[From Bruce Abbott (991128.1745 EST)]
Tim Carey (991129.0600) --
From: Bill Powers <powers_w@FRONTIER.NET>
Fuzzing out the image mathematically means taking the brightness of a
perfect point source and calculating what the array of brightnesses would
be if the light were spread out the way a telescope really spreads it out
into an image.
This bit I got swamped in. I'm not sure what you mean by calculating what
the array of brightneses would be. Calculating what they would be where? Are
you calculating what they would be if we were close enough to see that
degree of detail without the aid of a telescope. I guess the same applies
for "if the light were spread out" (perhaps they are part of the same
confusion). If the light is spread out where? Is there a distinction between
what we perceive through the telescope and the actual image on the
Tim, imagine that a theoretically perfect telescope is forming an image on a
rectangular array of microscopic-sized light-intensity sensors. Photons
coming from a point source -- say a star -- would be focused onto a single
sensor, except that the rays interfere with each other and as a result, they
end up being spread out into a series of concentric rings (light and dark
interference bands) around the location of the single sensor. These rings
register on the surrounding sensors.
Now imagine that the telescope is pointed at the moon. Light from one
point-location on the moon "should" produce a single point of illumination
on the sensor array, but as with the star, is instead spread out into
concentric rings around that point. Another point on the moon, close to the
first point, should illuminate the next sensor of the array, but again the
light from this source is spread out into concentric rings. And so on for
all the places on the moon. So the brightness detected by each sensor of
the array is really the sum of all the illumination from all these
overlapping rings that hit that sensor. That brightness can be represented
by a number (ranging, say, from 0 to 255) to give 256 steps of brightness
for each sensor position in the rectangular array.
Because of the interference bands, the image will appear fuzzy and the
contrast (range of intensities present) will be less than would be the case
if there were no interference. The problem is to recreate the ideal image
(what would be present if there were no interference) from the pattern of
brightnesses of the pixels surrounding each individual pixel (sensor value)
in the current image. Because the brightness of each pixel is represented
by a number in the array, mathematical operations can be performed on the
numbers to accomplish this. In Bill's procedure, a "mask" is created, an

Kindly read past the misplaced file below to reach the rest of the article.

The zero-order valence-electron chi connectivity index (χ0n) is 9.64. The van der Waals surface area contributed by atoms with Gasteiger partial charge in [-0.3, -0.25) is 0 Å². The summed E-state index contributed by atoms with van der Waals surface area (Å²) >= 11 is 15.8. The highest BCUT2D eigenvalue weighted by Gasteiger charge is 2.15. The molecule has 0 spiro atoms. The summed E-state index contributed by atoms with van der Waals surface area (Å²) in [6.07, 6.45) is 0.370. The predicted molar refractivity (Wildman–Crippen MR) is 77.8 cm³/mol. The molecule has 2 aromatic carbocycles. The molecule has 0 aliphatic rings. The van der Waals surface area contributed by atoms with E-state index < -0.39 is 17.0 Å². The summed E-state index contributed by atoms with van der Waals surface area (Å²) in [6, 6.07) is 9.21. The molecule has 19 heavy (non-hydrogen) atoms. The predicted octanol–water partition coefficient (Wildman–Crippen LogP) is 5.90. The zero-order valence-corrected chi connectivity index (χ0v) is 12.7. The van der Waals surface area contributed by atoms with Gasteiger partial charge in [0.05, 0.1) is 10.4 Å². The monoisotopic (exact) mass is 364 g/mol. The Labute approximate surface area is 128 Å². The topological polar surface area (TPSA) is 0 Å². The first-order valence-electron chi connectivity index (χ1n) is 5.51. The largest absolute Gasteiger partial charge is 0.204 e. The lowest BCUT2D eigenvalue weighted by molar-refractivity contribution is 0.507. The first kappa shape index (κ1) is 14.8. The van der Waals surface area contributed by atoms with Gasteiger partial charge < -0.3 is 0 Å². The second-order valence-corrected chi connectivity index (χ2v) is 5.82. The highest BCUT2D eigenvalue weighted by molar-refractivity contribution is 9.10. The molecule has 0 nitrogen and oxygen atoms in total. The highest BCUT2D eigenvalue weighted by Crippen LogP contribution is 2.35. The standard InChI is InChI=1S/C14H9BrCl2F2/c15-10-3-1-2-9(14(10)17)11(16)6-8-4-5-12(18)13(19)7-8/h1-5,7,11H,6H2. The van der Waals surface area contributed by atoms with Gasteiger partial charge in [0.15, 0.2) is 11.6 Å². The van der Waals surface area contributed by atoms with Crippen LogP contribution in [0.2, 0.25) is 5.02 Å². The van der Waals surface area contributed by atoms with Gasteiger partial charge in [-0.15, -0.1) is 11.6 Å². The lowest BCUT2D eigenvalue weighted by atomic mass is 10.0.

array of numbers representing what proportion of the light that "should"
have struck a single sensor appears at that sensor and at sensors
immediately surrounding that sensor. This mask can be centered on a given
pixel and used to mathematically estimate what the brightness of the center
pixel would have been without the scatter.
Bill presented a simple example of a mask that would convert the brightness
of a single point of light into the brightnesses of that point and of the
surrounding points as a result of the interference:
Brightness fuzzing actual image perfect image
of point function brightness brightness
0.05 0.07 0.05 5 7 5 0 0 0
100 0.07 0.52 0.07 7 52 7 0 100 0
0.05 0.07 0.05 5 7 5 0 0 0
(I've fixed the typo: the center pixel under "image brightness originally
read "42.") I've added a new array to this: the "perfect image array,"
which is how the array would read if there were no interference. If the
effect of the "fuzzing function" (interference) could be eliminated from the
image, this is how the brightness array would look. The "fuzzing function"
shows that 7% of the light from the original point source would appear at
each pixel directly north, south, east, or west of the point and 5% would
appear at the four corner pixels, leaving only 52% of the original
brightness appearing at the center.
Now imagine that there were _two_ point sources, separated horizontally by
two pixels. The perfect image looks like this:
0 0 0 0 0
0 100 0 100 0
0 0 0 0 0
The "fuzzed out" image would look like this:
5 7 10 7 5
7 52 14 52 7
5 7 10 7 5
Note that the brightnesses of the center column are the sums of the
brightnesses produced by the spread-out light from each point source.
Bill's procedure tries to deduce the pattern of brightnesses that would be
present on the array if interference did not occur by (a) determining the
"fuzzing function" (theoretical interference pattern around each pixel) and
(b) finding a pattern of pixel brightnesses which, when the fuzzing function
is applied to each pixel, results in the array of brightnesses actually
recorded on the array.